Natural Disasters

There is a fault line running directly through the entire Italian Peninsula which results in the country experiencing minor and major earthquakes. Additionally, due to Italy's proximity to the boundary between the Eurasian Plate and the African Plate, it is considered a volcanically active country. There are three volcanoes in Italy: Mount Etna in Sicily; Stromboli on one of the Aeolian Islands; and Mount Vesuvius, located in Naples and the only active volcano in Europe.

Holidays in Italy

On national holidays in Italy, ESL teachers can expect that most offices will be closed. Museums generally open for shorter hours than usual on such days and public transportation may run on a limited service. Banks are sometimes open in the morning of a national holiday and closed in the afternoon (this may also apply to the day before the holiday). Below is a list of all of the national holidays in Italy. It is important for ESL teachers to prepare for holidays in advance by shopping early, planning transit routes, and by performing any banking.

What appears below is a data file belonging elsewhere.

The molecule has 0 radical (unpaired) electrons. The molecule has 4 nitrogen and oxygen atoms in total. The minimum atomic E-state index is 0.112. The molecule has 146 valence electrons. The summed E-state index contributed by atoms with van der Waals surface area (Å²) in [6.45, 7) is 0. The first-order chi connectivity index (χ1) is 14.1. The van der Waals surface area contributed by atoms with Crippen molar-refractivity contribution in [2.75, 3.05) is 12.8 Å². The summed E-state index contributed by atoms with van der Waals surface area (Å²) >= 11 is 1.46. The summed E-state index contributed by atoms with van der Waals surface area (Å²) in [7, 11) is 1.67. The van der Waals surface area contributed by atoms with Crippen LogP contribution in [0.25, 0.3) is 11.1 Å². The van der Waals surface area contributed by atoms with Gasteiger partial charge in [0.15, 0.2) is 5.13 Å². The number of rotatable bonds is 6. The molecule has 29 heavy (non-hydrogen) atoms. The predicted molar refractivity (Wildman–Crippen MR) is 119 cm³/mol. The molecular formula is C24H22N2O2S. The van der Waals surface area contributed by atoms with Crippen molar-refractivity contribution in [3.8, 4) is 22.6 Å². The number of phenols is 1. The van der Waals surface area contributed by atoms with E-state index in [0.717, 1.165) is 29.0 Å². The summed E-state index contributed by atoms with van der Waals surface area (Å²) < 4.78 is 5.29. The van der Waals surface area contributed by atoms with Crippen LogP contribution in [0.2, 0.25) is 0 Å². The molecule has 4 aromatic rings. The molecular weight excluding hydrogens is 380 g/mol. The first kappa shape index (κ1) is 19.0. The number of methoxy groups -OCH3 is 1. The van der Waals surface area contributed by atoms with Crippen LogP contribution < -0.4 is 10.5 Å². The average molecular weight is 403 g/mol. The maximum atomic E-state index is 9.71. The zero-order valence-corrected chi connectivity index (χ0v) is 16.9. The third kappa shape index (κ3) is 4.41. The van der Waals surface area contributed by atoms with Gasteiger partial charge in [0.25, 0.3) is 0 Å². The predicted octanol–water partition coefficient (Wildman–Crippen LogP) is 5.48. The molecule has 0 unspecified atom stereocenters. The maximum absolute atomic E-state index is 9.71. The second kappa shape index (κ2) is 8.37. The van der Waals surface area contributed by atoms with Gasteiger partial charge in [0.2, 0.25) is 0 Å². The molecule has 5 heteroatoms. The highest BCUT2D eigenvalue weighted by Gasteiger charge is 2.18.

- January 1st - New Year's Day (Capodanno)
One of three days when most museums and restaurants will be closed for the entire day.
- January 6th - The Epiphany (Epifania)
A Christian based holiday.
- The Monday following Easter Sunday - Easter Monday (Lunedi dell'Angelo or Pasquetta)
The conclusion of the Eastern weekend.
- April 25th - Liberation Day (Festa della Liberazione)
Celebrating the liberation of Italy from Nazi Germany in 1945.
- May 1st - Labor Day (Festa dei Lavoratori)
A day to celebrate the accomplishment of workers, this is the second national holiday that most museums and restaurants will be closed.